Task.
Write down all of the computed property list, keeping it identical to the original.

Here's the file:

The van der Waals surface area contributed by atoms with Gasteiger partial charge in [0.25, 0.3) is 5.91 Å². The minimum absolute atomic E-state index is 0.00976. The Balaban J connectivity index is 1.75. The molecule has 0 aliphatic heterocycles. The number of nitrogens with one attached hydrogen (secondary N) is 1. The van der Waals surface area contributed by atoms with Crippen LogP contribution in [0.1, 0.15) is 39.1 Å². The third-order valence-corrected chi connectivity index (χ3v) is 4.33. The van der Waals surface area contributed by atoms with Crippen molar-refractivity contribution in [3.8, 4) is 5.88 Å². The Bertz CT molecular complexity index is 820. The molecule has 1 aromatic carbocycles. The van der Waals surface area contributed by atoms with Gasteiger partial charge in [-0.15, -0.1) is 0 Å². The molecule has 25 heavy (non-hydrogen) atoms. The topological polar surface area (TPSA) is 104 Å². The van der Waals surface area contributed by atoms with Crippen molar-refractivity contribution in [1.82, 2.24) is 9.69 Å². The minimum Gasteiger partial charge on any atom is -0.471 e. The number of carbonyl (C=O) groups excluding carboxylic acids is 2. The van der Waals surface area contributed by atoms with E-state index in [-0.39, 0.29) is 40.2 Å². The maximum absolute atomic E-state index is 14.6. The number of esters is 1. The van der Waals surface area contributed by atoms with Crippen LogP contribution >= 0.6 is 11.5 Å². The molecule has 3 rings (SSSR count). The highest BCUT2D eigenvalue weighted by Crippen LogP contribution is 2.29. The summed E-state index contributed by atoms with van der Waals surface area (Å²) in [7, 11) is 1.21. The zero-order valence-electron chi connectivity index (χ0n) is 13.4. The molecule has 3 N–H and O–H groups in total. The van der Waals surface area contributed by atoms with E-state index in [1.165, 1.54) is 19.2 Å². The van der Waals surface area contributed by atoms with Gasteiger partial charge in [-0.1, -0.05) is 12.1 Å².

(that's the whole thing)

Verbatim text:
The van der Waals surface area contributed by atoms with Gasteiger partial charge in [0.25, 0.3) is 5.91 Å². The minimum absolute atomic E-state index is 0.00976. The Balaban J connectivity index is 1.75. The molecule has 0 aliphatic heterocycles. The number of nitrogens with one attached hydrogen (secondary N) is 1. The van der Waals surface area contributed by atoms with Crippen LogP contribution in [0.1, 0.15) is 39.1 Å². The third-order valence-corrected chi connectivity index (χ3v) is 4.33. The van der Waals surface area contributed by atoms with Crippen molar-refractivity contribution in [3.8, 4) is 5.88 Å². The Bertz CT molecular complexity index is 820. The molecule has 1 aromatic carbocycles. The van der Waals surface area contributed by atoms with Gasteiger partial charge in [-0.15, -0.1) is 0 Å². The molecule has 25 heavy (non-hydrogen) atoms. The topological polar surface area (TPSA) is 104 Å². The van der Waals surface area contributed by atoms with Crippen molar-refractivity contribution in [1.82, 2.24) is 9.69 Å². The minimum Gasteiger partial charge on any atom is -0.471 e. The number of carbonyl (C=O) groups excluding carboxylic acids is 2. The van der Waals surface area contributed by atoms with E-state index in [-0.39, 0.29) is 40.2 Å². The maximum absolute atomic E-state index is 14.6. The number of esters is 1. The van der Waals surface area contributed by atoms with Crippen LogP contribution >= 0.6 is 11.5 Å². The molecule has 3 rings (SSSR count). The highest BCUT2D eigenvalue weighted by Crippen LogP contribution is 2.29. The summed E-state index contributed by atoms with van der Waals surface area (Å²) in [7, 11) is 1.21. The zero-order valence-electron chi connectivity index (χ0n) is 13.4. The molecule has 3 N–H and O–H groups in total. The van der Waals surface area contributed by atoms with E-state index in [1.165, 1.54) is 19.2 Å². The van der Waals surface area contributed by atoms with Gasteiger partial charge in [-0.1, -0.05) is 12.1 Å².